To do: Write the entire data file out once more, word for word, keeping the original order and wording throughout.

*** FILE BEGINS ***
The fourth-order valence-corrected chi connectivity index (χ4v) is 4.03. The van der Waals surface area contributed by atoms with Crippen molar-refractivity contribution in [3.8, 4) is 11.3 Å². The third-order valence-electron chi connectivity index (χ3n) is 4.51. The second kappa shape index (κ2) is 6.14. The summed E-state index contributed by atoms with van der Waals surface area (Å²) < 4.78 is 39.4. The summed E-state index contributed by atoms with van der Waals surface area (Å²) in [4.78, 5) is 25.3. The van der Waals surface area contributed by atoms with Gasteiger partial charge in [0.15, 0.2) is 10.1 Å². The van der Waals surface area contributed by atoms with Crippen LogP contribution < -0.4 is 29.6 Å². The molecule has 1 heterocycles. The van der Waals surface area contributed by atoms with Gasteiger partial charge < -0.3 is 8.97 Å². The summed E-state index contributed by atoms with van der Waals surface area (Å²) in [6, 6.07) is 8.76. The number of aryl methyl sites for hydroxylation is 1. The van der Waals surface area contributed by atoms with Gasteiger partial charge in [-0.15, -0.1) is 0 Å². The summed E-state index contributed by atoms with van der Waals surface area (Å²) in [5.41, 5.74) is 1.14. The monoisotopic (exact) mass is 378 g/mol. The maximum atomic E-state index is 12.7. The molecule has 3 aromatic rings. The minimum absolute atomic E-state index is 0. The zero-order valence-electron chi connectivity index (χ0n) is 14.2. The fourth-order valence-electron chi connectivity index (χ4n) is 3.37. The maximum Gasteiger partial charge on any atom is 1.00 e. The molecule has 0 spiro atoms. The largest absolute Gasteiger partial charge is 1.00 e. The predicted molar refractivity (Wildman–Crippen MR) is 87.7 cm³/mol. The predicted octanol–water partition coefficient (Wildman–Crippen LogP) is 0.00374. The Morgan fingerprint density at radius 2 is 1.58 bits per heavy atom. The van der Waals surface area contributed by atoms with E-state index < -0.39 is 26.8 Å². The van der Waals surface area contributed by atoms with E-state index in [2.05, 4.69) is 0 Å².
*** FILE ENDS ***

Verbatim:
The fourth-order valence-corrected chi connectivity index (χ4v) is 4.03. The van der Waals surface area contributed by atoms with Crippen molar-refractivity contribution in [3.8, 4) is 11.3 Å². The third-order valence-electron chi connectivity index (χ3n) is 4.51. The second kappa shape index (κ2) is 6.14. The summed E-state index contributed by atoms with van der Waals surface area (Å²) < 4.78 is 39.4. The summed E-state index contributed by atoms with van der Waals surface area (Å²) in [4.78, 5) is 25.3. The van der Waals surface area contributed by atoms with Gasteiger partial charge in [0.15, 0.2) is 10.1 Å². The van der Waals surface area contributed by atoms with Crippen LogP contribution < -0.4 is 29.6 Å². The molecule has 1 heterocycles. The van der Waals surface area contributed by atoms with Gasteiger partial charge < -0.3 is 8.97 Å². The summed E-state index contributed by atoms with van der Waals surface area (Å²) in [6, 6.07) is 8.76. The number of aryl methyl sites for hydroxylation is 1. The van der Waals surface area contributed by atoms with Gasteiger partial charge in [-0.15, -0.1) is 0 Å². The summed E-state index contributed by atoms with van der Waals surface area (Å²) in [5.41, 5.74) is 1.14. The monoisotopic (exact) mass is 378 g/mol. The maximum atomic E-state index is 12.7. The molecule has 3 aromatic rings. The minimum absolute atomic E-state index is 0. The zero-order valence-electron chi connectivity index (χ0n) is 14.2. The fourth-order valence-electron chi connectivity index (χ4n) is 3.37. The maximum Gasteiger partial charge on any atom is 1.00 e. The molecule has 0 spiro atoms. The largest absolute Gasteiger partial charge is 1.00 e. The predicted molar refractivity (Wildman–Crippen MR) is 87.7 cm³/mol. The predicted octanol–water partition coefficient (Wildman–Crippen LogP) is 0.00374. The Morgan fingerprint density at radius 2 is 1.58 bits per heavy atom. The van der Waals surface area contributed by atoms with E-state index < -0.39 is 26.8 Å². The van der Waals surface area contributed by atoms with E-state index in [2.05, 4.69) is 0 Å².